Saturday, February 05, 2011

Excitement in the Heartland

Discarded cigarette pack on the tracks by our train.

Yesterday morning, I paid for my first cup of coffee in the cafe car and received free refills on account of our tardiness. The good news was that today, even the first cup was free. The bad news was that was because we were running even later.

By the time we crawled into Minneapolis-St. Paul at 1:00 this afternoon – more than five-and-a-half hours late – I wouldn't be surprised if the smokers on the train were exhibiting early signs of withdrawal. The Twin Cities stop was the first smoke break since Minot, North Dakota. Normally, those stops fall at 9:30 p.m. and 7:30 a.m., but our tardiness increased even further yesterday evening, to the point that we hit Minot around 1:30 a.m. and didn't leave until 3:00 or so.

The trip got more interesting east of Havre. Operationally, we had a complicated three-way meet between our train, our westbound counterpart train no. 7, and a container train. At a lonely siding between Havre and Malta, we pulled in behind the container train for no. 7 to pass, then backed out of the siding to pass the container train and continue our eastward journey. Near the North Dakota border, our progress slowed considerably below what the flat, straight track would allow. At first I thought we were following a slow-moving eastbound freight train, but then the conductor announced that our lead locomotive's ditch lights weren't working (the pair of eye-level lights below the main headlight), requiring us to go slowly through every road crossing. We were not able to address that issue until the service stop in Minot, but first we had to contend with internal issues.

The train became more crowded again at Havre, so after dinner in the diner, I staked out a spot in the corner of the observation car to do some reading and writing. There was a card game going on at a table near the middle of the car, to which I paid little attention until voices escalated to shouts and copiously dropped f-bombs and left the two principal antagonists – a tall, skinny guy and a shorter, more squat one – in a standing face-off in the middle of the car. Tensions cooled somewhat as two girls with the skinny guy intervened, but the obvious flow of alcohol continued, keeping the situation primed near the boiling point. The eventual result was a long station stop in Williston, North Dakota, where no less than half-a-dozen police officers from the city and the county sheriff's office boarded the train, and eventually departed with the short guy in custody.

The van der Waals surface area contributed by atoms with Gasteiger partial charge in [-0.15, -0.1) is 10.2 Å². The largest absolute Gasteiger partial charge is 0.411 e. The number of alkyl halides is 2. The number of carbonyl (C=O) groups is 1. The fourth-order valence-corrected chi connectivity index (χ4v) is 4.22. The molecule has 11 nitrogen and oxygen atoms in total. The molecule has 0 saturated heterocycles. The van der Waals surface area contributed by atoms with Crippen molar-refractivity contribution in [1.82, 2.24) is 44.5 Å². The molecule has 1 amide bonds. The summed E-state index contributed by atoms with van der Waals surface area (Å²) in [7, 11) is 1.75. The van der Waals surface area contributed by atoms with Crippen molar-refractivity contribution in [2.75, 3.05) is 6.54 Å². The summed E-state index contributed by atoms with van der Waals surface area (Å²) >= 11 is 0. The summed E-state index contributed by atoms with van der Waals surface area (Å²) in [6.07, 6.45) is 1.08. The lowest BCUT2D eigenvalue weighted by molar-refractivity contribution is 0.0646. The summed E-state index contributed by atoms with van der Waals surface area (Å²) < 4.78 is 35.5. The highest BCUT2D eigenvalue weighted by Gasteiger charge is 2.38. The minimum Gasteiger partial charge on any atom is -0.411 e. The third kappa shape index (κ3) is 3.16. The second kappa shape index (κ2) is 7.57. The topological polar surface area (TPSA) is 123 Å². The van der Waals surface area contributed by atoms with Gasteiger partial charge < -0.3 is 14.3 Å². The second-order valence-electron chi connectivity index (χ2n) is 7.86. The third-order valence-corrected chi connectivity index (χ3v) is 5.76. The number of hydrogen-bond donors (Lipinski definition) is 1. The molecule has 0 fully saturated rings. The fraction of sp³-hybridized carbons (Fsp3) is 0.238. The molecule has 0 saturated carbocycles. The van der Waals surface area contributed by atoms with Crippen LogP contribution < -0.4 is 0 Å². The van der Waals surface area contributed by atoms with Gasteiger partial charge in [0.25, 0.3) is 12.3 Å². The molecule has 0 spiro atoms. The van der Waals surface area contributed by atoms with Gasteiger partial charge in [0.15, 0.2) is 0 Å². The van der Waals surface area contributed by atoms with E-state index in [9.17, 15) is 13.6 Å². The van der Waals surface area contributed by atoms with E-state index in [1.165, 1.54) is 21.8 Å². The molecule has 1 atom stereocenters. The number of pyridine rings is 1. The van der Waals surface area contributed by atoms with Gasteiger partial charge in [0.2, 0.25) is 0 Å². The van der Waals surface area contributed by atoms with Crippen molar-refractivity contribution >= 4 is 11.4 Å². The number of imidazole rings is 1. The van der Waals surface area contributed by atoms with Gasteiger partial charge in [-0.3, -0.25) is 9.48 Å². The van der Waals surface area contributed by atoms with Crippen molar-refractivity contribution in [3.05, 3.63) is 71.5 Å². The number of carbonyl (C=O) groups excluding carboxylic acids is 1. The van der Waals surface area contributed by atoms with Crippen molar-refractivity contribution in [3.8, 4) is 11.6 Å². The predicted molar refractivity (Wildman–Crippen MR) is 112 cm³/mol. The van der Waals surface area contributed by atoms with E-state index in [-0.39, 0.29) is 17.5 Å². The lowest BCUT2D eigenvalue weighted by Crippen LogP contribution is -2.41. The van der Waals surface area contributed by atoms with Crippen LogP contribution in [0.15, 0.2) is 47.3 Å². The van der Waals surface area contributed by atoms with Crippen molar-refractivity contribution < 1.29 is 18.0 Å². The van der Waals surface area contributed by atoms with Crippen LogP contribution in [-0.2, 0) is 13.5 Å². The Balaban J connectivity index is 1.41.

This morning I woke up to a hazy sunrise in Fargo, and thick overcast persisted all day. We had lost enough time through the night that our engineer and conductors had to be relieved at an unscheduled stop between Staples and St. Cloud, Minnesota, leaving us almost six hours late. We encountered another short delay while waiting to get into the station at St. Cloud, but its cause served as a reminder that our situation could still have been worse. We had been waiting for our westbound counterpart, train no. 7, to finish its station stop in St. Cloud – which should have happened almost 11 hours earlier!

Finally through the Twin Cities just after lunchtime, I passed the afternoon in the observation car as we sprinted past the snow-and-ice-covered Mississippi. I spent the last hour of having a pleasant chat with a Korean exchange student from Winona State University, who seemed more impressed with the comfort of American trains than their lack of timeliness. But maybe she was just being polite. John was waiting for me at Columbus, where we arrived five hours and fifteen minutes late, having actually made up a few minutes since this morning.

1 comment:

Lew said...

Fargo in February is kind of depressing isn't it, it seems to be overcast more often than not and everything just seems to be the same shade of grey. Glad you eventually made it to Columbus!